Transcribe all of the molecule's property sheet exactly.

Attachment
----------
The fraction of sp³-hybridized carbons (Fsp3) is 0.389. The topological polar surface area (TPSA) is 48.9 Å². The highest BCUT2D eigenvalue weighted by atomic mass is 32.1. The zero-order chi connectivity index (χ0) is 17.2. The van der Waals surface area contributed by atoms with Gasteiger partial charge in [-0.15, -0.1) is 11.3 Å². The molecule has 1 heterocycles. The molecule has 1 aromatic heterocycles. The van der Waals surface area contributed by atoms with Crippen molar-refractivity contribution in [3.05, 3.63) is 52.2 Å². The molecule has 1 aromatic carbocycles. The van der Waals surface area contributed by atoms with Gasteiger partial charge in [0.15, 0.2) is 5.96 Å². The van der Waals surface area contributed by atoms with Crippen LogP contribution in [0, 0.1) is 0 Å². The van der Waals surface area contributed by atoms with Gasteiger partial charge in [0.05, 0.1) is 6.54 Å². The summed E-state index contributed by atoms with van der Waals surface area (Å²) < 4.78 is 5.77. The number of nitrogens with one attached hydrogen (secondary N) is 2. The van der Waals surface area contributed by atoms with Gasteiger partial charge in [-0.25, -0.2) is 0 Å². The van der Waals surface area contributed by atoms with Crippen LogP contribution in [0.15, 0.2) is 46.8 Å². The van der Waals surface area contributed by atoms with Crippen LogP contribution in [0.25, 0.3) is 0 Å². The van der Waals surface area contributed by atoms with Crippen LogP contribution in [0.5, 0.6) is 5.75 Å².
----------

The fraction of sp³-hybridized carbons (Fsp3) is 0.389. The topological polar surface area (TPSA) is 48.9 Å². The highest BCUT2D eigenvalue weighted by atomic mass is 32.1. The zero-order chi connectivity index (χ0) is 17.2. The van der Waals surface area contributed by atoms with Gasteiger partial charge in [-0.15, -0.1) is 11.3 Å². The molecule has 1 heterocycles. The molecule has 1 aromatic heterocycles. The van der Waals surface area contributed by atoms with Crippen molar-refractivity contribution in [3.05, 3.63) is 52.2 Å². The molecule has 1 aromatic carbocycles. The van der Waals surface area contributed by atoms with Gasteiger partial charge in [0.15, 0.2) is 5.96 Å². The van der Waals surface area contributed by atoms with Crippen LogP contribution in [0, 0.1) is 0 Å². The van der Waals surface area contributed by atoms with Gasteiger partial charge in [0.05, 0.1) is 6.54 Å². The summed E-state index contributed by atoms with van der Waals surface area (Å²) < 4.78 is 5.77. The number of nitrogens with one attached hydrogen (secondary N) is 2. The van der Waals surface area contributed by atoms with Gasteiger partial charge in [-0.25, -0.2) is 0 Å². The van der Waals surface area contributed by atoms with Crippen LogP contribution in [0.15, 0.2) is 46.8 Å². The van der Waals surface area contributed by atoms with Crippen LogP contribution in [0.25, 0.3) is 0 Å². The van der Waals surface area contributed by atoms with Crippen LogP contribution in [0.5, 0.6) is 5.75 Å².